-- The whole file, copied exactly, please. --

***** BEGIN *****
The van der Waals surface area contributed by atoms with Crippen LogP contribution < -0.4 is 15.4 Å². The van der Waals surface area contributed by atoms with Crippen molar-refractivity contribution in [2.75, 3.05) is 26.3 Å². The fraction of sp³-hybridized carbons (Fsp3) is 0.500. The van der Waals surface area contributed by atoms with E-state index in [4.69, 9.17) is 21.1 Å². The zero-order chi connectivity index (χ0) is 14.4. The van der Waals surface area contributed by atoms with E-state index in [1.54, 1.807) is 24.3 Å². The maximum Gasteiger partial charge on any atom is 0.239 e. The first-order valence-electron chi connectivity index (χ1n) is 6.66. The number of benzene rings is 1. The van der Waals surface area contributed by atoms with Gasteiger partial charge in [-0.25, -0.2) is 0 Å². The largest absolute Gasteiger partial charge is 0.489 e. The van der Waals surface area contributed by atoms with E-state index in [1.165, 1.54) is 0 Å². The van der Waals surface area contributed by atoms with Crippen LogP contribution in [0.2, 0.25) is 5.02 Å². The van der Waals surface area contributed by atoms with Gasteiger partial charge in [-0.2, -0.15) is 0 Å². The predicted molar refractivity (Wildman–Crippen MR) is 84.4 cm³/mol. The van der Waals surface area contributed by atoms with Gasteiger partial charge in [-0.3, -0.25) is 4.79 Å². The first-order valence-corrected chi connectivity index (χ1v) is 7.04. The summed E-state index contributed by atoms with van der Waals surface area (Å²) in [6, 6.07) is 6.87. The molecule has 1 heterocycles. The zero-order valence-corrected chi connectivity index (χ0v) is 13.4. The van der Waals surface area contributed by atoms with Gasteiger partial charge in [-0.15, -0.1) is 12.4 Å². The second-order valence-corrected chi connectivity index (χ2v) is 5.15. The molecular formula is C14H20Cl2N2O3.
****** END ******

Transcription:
The van der Waals surface area contributed by atoms with Crippen LogP contribution < -0.4 is 15.4 Å². The van der Waals surface area contributed by atoms with Crippen molar-refractivity contribution in [2.75, 3.05) is 26.3 Å². The fraction of sp³-hybridized carbons (Fsp3) is 0.500. The van der Waals surface area contributed by atoms with E-state index in [4.69, 9.17) is 21.1 Å². The zero-order chi connectivity index (χ0) is 14.4. The van der Waals surface area contributed by atoms with E-state index in [1.54, 1.807) is 24.3 Å². The maximum Gasteiger partial charge on any atom is 0.239 e. The first-order valence-electron chi connectivity index (χ1n) is 6.66. The number of benzene rings is 1. The van der Waals surface area contributed by atoms with Gasteiger partial charge in [-0.25, -0.2) is 0 Å². The largest absolute Gasteiger partial charge is 0.489 e. The van der Waals surface area contributed by atoms with E-state index in [1.165, 1.54) is 0 Å². The van der Waals surface area contributed by atoms with Crippen LogP contribution in [0.2, 0.25) is 5.02 Å². The van der Waals surface area contributed by atoms with Gasteiger partial charge in [-0.2, -0.15) is 0 Å². The predicted molar refractivity (Wildman–Crippen MR) is 84.4 cm³/mol. The van der Waals surface area contributed by atoms with Gasteiger partial charge in [-0.3, -0.25) is 4.79 Å². The first-order valence-corrected chi connectivity index (χ1v) is 7.04. The summed E-state index contributed by atoms with van der Waals surface area (Å²) in [6, 6.07) is 6.87. The molecule has 1 heterocycles. The zero-order valence-corrected chi connectivity index (χ0v) is 13.4. The van der Waals surface area contributed by atoms with Gasteiger partial charge in [-0.15, -0.1) is 12.4 Å². The second-order valence-corrected chi connectivity index (χ2v) is 5.15. The molecular formula is C14H20Cl2N2O3.